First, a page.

Economic Impact

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    CSUN Economic and Social Impact Study

Executive Summary

Through its work as one of Southern California’s top academic institutions, its fundamental role in bringing firms, jobs, and bright minds to the region, and through the substantial amount of spending in connection with its operations, California State University, Northridge (CSUN) has immense economic, fiscal, and social impacts far beyond the Northridge community. CSUN has an economic impact of nearly $1.9 billion and has created more than 11,700 jobs. This report demonstrates, in detail, the wide range of those impacts, now and moving forward.

The first section of this report shows the positive economic and job creation impact of the expenditures made by CSUN, its students, visitors, and faculty/staff, using data from the 2013/2014 academic school year. The report finds that CSUN-related expenditures contribute significant economic value statewide. Namely:

Economic output generated by CSUN-related spending generated nearly $677.6 million in increased wages and earnings, raising labor income across the state. Of the total labor income generated, $588.6 million landed in Los Angeles County.

The additional income generated by CSUN-related expenditures was largely spent within the local economy, which together with the increased demand for labor driven by these expenditures, resulted in a cumulative total of 11,774 jobs supported across all industries in California. Of these new jobs, 10,369 originated in Los Angeles County.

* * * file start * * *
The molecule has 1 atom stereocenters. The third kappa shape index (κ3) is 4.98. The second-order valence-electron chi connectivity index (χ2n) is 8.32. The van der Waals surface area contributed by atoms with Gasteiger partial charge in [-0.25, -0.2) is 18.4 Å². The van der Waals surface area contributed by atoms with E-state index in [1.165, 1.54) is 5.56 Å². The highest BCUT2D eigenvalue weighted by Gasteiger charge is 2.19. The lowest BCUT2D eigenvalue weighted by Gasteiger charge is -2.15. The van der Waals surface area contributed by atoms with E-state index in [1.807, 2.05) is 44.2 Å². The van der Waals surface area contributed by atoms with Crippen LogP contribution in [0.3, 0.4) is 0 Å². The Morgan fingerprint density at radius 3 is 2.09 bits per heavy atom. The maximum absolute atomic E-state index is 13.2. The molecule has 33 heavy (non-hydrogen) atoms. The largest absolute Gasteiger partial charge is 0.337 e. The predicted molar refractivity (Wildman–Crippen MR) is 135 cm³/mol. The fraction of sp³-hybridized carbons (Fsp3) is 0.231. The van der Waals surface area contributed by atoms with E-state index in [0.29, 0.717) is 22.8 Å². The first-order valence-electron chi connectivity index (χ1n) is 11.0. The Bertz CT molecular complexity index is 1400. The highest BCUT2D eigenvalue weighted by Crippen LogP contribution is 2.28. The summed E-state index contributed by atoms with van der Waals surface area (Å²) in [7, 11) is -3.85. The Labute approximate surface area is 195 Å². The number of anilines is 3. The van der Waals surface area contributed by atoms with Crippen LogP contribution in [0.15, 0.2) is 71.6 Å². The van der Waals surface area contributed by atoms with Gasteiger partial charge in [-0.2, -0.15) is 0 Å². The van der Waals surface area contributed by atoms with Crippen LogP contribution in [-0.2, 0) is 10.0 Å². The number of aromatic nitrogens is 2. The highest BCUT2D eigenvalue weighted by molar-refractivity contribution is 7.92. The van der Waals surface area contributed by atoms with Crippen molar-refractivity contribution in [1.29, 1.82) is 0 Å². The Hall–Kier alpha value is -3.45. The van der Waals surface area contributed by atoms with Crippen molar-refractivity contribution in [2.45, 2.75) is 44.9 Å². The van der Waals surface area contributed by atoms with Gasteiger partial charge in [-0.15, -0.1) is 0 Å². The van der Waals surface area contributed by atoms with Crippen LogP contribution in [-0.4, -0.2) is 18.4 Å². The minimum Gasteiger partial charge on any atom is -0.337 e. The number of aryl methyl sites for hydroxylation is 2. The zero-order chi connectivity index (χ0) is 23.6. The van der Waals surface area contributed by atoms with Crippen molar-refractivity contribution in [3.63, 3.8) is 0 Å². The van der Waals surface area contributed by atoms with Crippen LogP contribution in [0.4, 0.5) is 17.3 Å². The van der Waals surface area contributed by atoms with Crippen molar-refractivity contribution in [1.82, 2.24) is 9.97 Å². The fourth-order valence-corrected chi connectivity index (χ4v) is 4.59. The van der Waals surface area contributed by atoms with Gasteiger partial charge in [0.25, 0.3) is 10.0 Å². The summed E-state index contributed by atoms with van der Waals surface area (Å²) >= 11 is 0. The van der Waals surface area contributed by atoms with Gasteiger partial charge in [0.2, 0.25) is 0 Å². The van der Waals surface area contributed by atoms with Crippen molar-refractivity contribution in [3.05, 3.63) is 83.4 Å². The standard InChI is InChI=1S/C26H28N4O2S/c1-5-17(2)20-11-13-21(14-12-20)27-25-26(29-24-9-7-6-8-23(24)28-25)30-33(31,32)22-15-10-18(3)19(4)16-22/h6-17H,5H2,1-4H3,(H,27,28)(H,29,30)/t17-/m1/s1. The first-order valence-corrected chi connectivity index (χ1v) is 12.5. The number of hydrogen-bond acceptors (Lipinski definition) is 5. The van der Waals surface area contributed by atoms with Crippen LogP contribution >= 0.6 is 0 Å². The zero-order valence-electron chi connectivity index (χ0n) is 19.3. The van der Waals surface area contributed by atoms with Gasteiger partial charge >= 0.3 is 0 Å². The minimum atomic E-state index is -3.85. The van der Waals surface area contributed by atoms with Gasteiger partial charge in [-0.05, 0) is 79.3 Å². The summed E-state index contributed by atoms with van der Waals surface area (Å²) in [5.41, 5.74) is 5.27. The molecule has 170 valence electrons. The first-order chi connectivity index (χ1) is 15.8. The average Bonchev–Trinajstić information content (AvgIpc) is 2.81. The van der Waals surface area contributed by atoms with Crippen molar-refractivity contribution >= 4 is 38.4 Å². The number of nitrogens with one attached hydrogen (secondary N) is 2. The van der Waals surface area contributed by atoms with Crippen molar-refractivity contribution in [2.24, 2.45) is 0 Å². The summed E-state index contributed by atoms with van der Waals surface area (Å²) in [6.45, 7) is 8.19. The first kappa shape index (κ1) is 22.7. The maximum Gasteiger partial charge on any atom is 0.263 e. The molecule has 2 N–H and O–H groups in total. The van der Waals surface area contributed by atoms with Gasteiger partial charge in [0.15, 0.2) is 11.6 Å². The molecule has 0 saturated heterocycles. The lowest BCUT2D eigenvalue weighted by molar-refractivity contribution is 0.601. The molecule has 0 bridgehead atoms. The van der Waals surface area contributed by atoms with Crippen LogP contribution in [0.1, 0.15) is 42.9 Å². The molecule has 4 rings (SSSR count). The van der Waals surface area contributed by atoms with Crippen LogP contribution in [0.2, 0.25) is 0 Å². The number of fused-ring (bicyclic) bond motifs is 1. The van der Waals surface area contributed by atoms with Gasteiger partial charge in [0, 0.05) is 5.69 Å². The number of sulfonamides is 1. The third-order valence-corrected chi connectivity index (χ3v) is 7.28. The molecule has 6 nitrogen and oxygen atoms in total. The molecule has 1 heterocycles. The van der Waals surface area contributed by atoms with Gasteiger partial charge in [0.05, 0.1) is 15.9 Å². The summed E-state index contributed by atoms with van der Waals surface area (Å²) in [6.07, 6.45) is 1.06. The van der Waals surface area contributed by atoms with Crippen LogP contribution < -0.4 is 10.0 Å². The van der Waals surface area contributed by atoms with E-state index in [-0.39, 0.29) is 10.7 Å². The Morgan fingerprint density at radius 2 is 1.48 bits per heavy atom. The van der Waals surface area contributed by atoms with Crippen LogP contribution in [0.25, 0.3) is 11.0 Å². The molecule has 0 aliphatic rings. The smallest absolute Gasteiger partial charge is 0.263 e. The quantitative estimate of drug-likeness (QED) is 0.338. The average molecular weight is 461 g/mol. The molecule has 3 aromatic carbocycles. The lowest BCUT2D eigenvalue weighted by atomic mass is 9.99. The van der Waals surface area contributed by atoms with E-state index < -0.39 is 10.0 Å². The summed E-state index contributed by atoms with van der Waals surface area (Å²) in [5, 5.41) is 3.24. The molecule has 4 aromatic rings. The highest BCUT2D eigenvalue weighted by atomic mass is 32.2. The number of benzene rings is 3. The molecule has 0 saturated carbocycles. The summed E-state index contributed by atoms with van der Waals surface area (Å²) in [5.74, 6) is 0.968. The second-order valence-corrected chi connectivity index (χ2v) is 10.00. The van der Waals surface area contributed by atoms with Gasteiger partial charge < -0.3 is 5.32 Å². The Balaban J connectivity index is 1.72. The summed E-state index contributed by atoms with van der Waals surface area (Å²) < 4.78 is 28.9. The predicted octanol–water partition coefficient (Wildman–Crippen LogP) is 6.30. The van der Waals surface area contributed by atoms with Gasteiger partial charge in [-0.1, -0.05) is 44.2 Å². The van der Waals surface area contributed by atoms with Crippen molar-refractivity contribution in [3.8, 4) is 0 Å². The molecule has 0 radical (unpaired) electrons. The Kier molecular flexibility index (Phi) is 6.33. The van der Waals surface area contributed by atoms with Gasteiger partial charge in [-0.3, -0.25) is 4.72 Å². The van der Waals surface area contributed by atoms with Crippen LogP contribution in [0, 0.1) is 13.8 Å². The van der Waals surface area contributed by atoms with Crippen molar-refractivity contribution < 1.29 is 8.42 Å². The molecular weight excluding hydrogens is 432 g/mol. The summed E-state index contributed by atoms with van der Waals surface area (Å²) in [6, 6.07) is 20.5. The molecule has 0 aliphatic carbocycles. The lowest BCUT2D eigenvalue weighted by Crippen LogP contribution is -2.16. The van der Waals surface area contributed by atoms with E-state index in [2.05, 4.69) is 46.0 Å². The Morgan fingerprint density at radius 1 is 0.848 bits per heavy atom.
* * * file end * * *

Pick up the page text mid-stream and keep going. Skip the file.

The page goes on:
CSUN employees provided added value to state and local governments in the form of increased tax revenue at a total of $122.1 million.

Overall, the analysis finds that the presence of CSUN has created substantial new economic value, increasing output and adding a large number of primarily middle-income jobs in Los Angeles County and across the state.

Estimates of CSUN’s economic contributions are derived from the IMPLAN input-output model.1 The economic impacts presented are calibrated for the local region (Northridge area), Los Angeles County, and California.

To understand the full value added by CSUN, we also have to look beyond economic and fiscal activity and assess the social benefits and impacts stemming from the University’s activities. The second part of this report demonstrates the critical social benefits and implications of the University’s presence in the community and its operations.

As an institution of higher education, CSUN not only delivers a tangible economic boost, but also increases human capital and fosters the next generation of workers through its undergraduate and graduate programs. As part of its core mission, CSUN offers both local and out-of-region residents the opportunity to attain a college education as a means of career advancement, which is closely tied to higher lifetime income potential. CSUN also collaborates with local businesses in an effort to bridge the gap between in-classroom learning and real-world applications.

Grants to CSUN research are strong and growing, and large contributions from alumni like David Nazarian and Mike Curb help CSUN to expand its academic and research programs even more. CSUN also provides an assortment of athletic, cultural, and social programs for its students and the local community. In addition, the Tseng College of Extended Learning offers degrees and certificates to thousands of professionals each year, while at the same time providing a key self-support capacity to the whole university. These programs, and others, cultivate an academic experience that reaches far beyond graduation, to the benefit of both the economy and quality of life in Southern California that extends to the rest of the state.

Summary: Economic Impact of California State University, Northridge
Category Local Impact (est.) County Impact (est.) State Impact (est.) Total Impact (est.)
Jobs 8,503 1,866 1,405 11,774
Output ($ Millions) 1,298.7 285.1 293.5 1,877.3
Value Added ($ Millions) 726.5 159.5 159.0 1,045.0
Labor Income ($ Millions) 482.6 106.0 89.1 677.7
State and Local Taxes ($ Millions) 85.1 18.7 18.4 122.1
Source: IMPLAN, with calculations by Beacon Economics 39,983100

Information on the Impact Analysis for Planning (IMPLAN) Input-Output model can be found online at: